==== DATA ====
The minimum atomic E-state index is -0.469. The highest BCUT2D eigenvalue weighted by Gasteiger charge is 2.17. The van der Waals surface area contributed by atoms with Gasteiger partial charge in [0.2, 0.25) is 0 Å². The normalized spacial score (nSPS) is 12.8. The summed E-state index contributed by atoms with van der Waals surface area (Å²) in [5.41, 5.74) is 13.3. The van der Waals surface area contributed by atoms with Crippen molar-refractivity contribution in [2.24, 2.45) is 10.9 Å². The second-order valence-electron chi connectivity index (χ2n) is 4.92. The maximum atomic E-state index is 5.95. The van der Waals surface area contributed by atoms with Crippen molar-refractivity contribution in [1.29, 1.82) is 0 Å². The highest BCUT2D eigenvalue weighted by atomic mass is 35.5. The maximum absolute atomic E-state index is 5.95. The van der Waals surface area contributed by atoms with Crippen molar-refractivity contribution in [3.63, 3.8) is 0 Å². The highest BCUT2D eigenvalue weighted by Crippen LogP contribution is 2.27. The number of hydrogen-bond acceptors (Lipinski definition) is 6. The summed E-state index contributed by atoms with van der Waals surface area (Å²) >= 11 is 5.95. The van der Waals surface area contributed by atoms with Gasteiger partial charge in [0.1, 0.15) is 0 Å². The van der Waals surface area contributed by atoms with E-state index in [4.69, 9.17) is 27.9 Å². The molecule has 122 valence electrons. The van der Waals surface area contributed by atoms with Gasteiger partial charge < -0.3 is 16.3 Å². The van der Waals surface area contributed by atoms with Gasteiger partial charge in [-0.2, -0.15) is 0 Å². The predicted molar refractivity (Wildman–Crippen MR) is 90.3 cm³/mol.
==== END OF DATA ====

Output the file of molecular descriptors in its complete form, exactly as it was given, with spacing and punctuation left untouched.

The minimum atomic E-state index is -0.469. The highest BCUT2D eigenvalue weighted by Gasteiger charge is 2.17. The van der Waals surface area contributed by atoms with Gasteiger partial charge in [0.2, 0.25) is 0 Å². The normalized spacial score (nSPS) is 12.8. The summed E-state index contributed by atoms with van der Waals surface area (Å²) in [5.41, 5.74) is 13.3. The van der Waals surface area contributed by atoms with Crippen molar-refractivity contribution in [2.24, 2.45) is 10.9 Å². The second-order valence-electron chi connectivity index (χ2n) is 4.92. The maximum atomic E-state index is 5.95. The van der Waals surface area contributed by atoms with Crippen molar-refractivity contribution in [1.29, 1.82) is 0 Å². The highest BCUT2D eigenvalue weighted by atomic mass is 35.5. The maximum absolute atomic E-state index is 5.95. The van der Waals surface area contributed by atoms with Crippen molar-refractivity contribution in [3.63, 3.8) is 0 Å². The highest BCUT2D eigenvalue weighted by Crippen LogP contribution is 2.27. The number of hydrogen-bond acceptors (Lipinski definition) is 6. The summed E-state index contributed by atoms with van der Waals surface area (Å²) >= 11 is 5.95. The van der Waals surface area contributed by atoms with Gasteiger partial charge in [0.1, 0.15) is 0 Å². The van der Waals surface area contributed by atoms with E-state index in [4.69, 9.17) is 27.9 Å². The molecule has 122 valence electrons. The van der Waals surface area contributed by atoms with Gasteiger partial charge < -0.3 is 16.3 Å². The van der Waals surface area contributed by atoms with Gasteiger partial charge in [-0.2, -0.15) is 0 Å². The predicted molar refractivity (Wildman–Crippen MR) is 90.3 cm³/mol.